Agreed. I was also pretty lucky that all my bird strikes only caused superficial damage, although I did see a couple of our planes that weren’t so lucky. And there are definitely some pretty crazy pictures out there on the webs. Either way it’s not pleasant to clean up. The smell alone…
What gets me is seeing bird strikes on helicopters. Usually not going that fast, but I suppose when you throw 9-10lbs into a windshield at 75kts, it’ll do some damage.
I hit a pigeon on my motorbike straight on the helmet visor doing around 90mph…
I felt like a sledgehammer had hit me! My neck hurt for days.
A guy in world superbike racing hit one at a tremendous speed and killed it with a damn headbutt!
I’m more impressed by those reflexes!
I went to watch the gp at silverstone once and hurt my neck WATCHING those maniacs… Let alone nutting a seagull at race pace lol
Ever heard about the PSA crash over North Park, a bit further south from Carlsbad?
I was a paperboy for the Philadelphia Inquirer when that happened. That photo was on the front page. I sat down and read the article before I delivered the papers that morning…the only time I ever did that.
A few decades later…when I was stationed in SD I visited the neighborhood where the 727 crashed. Even all the years later it was eerie. I also met a guy who was a fireman that had responded to the crash. As he talked about it, it was obvious that he had been very shaken by it.
A good account of the crash can be found in Air Disaster Volume 2 by Macarthur Job.
Yes, that accident had an impact on me…don’t know why, it just did…I can still remember that morning, seeing that photo in the newspaper, like it was yesterday. Strange how things are sometimes like that.
If you’ve ever been to the San Diego Air and Space Museum, there’s a pretty big memorial/ exhibit dedicated to that crash- it’s one of those things that I think has worked itself indelibly into the history of the city. My ex’s parents, who were both natives, very clearly remembered where they were when the crash happened, and I imagine it’s the same way for everybody who was there- much like the Hornet crash just short of Miramar about 10 years ago that killed an entire family.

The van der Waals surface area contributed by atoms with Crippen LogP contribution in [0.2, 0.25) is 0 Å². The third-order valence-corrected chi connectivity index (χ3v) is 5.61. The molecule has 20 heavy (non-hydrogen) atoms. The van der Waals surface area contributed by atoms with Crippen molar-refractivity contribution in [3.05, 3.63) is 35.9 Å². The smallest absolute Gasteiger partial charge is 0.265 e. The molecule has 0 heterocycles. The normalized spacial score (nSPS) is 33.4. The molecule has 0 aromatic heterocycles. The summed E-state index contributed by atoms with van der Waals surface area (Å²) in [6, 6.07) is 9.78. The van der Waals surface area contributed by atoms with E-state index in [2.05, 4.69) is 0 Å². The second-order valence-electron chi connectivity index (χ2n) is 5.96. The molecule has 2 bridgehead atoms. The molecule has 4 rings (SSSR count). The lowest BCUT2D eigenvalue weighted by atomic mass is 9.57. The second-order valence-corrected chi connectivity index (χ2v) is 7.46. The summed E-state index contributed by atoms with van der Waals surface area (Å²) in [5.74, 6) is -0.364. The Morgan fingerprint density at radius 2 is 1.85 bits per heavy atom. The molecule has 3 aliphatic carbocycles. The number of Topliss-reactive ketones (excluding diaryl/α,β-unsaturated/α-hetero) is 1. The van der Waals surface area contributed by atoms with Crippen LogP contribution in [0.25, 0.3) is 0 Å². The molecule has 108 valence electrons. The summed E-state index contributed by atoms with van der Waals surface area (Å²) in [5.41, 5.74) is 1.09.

It still blows my mind that KSAN is still open as the main airport for the city, given its location and the fact that’s only a single runway. Living in Little Italy, there were times when the 737’s coming in sounded like they were about to drag a wingtip through the building next to us.
I did know about that accident. Very sad for all involved. One of the reasons I am very glad we have TCAS these days. I have had 3 or 4 TCAS Resolution Advisories (RA’s) flying into Carlsbad. All of them were with light GA traffic that wasn’t talking to SOCAL Approach (as was their right, but in an area with that much traffic, maybe not the most sensible thing to do).
While I lived there I watched a broadcast SD city council meeting on the subject. What they want is MCRD San Diego…the Marines say no.